Harbor Seal Research
Harbor Seal Population Monitoring
Tracking Glacier Bay Harbor Seals
Assessing Glacial Ice for Harbor Seals
Investigating Potential Causes of Seal Decline
It is unclear why seals are declining in Glacier Bay. Harbor seal population trajectories at other sites (Ketchikan and Sitka) in Southeastern Alaska have been increasing or stable and vary substantially from the continuous long-term declines documented in Glacier Bay. Hypothesized reasons for the decline include interspecific competition, predation, emigration, decreases in reproductive rate, human disturbance, disease, contaminants, and nutritional stress due to changes in prey base. To address management and conservation concerns regarding harbor seal declines in Glacier Bay National Park, a multi-agency collaborative study was initiated in 2004 aimed at addressing hypotheses related to harbor seal declines in Glacier Bay. Recent research has focused on assessing survival rates, genetics, body condition, foraging ecology, costs of human disturbance as a result of vessel traffic, assessing health and disease status, and identifying habitat use and movements of seals during the over-winter period.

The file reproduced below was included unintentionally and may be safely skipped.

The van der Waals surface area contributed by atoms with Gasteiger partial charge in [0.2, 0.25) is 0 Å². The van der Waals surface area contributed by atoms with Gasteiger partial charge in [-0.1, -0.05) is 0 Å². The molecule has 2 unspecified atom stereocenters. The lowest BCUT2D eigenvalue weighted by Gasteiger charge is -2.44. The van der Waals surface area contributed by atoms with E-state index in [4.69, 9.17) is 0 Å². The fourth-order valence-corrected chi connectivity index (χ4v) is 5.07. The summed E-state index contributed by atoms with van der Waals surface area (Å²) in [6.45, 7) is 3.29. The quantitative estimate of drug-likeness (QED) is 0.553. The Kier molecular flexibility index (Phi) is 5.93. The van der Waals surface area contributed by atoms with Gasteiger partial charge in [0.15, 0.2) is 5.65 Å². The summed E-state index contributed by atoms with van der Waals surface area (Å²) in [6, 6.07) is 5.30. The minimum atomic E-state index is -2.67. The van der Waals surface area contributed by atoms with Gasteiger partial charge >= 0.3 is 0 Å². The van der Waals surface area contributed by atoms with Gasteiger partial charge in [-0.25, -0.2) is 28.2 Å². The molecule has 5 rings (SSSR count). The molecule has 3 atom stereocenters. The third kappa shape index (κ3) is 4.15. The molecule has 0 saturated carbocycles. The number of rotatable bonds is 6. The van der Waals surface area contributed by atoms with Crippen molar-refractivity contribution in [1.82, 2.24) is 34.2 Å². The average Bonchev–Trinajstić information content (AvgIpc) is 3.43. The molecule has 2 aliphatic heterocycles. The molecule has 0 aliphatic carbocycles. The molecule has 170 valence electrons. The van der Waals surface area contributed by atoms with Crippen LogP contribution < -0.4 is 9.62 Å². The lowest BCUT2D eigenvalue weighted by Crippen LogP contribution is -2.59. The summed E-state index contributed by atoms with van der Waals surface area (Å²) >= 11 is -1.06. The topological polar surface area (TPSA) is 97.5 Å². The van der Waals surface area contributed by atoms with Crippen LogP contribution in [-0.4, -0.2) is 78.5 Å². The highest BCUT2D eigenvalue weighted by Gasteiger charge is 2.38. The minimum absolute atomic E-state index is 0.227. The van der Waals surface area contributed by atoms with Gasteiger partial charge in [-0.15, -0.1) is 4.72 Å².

Collaborating agencies and institutions include Alaska Department of Fish & Game, Alaska Fisheries Science Center-National Marine Mammal Laboratory & Auke Bay Laboratory, Alaska Sealife Center, University of Alaska Fairbanks-Wildlife Toxicology Laboratory, Moss Landing Marine Laboratory, University of Wyoming, and Oregon State University-Pinniped Ecology & Applied Research Laboratory. Data collection and analyses are currently ongoing for these projects.
Did You Know?
Mt. Fairweather is the tallest peak in Glacier Bay National Park and Preserve. With an abundance of moist air from the Gulf of Alaska colliding with this high coastal peak, Mt. Fairweather is also one of the snowiest places on Earth.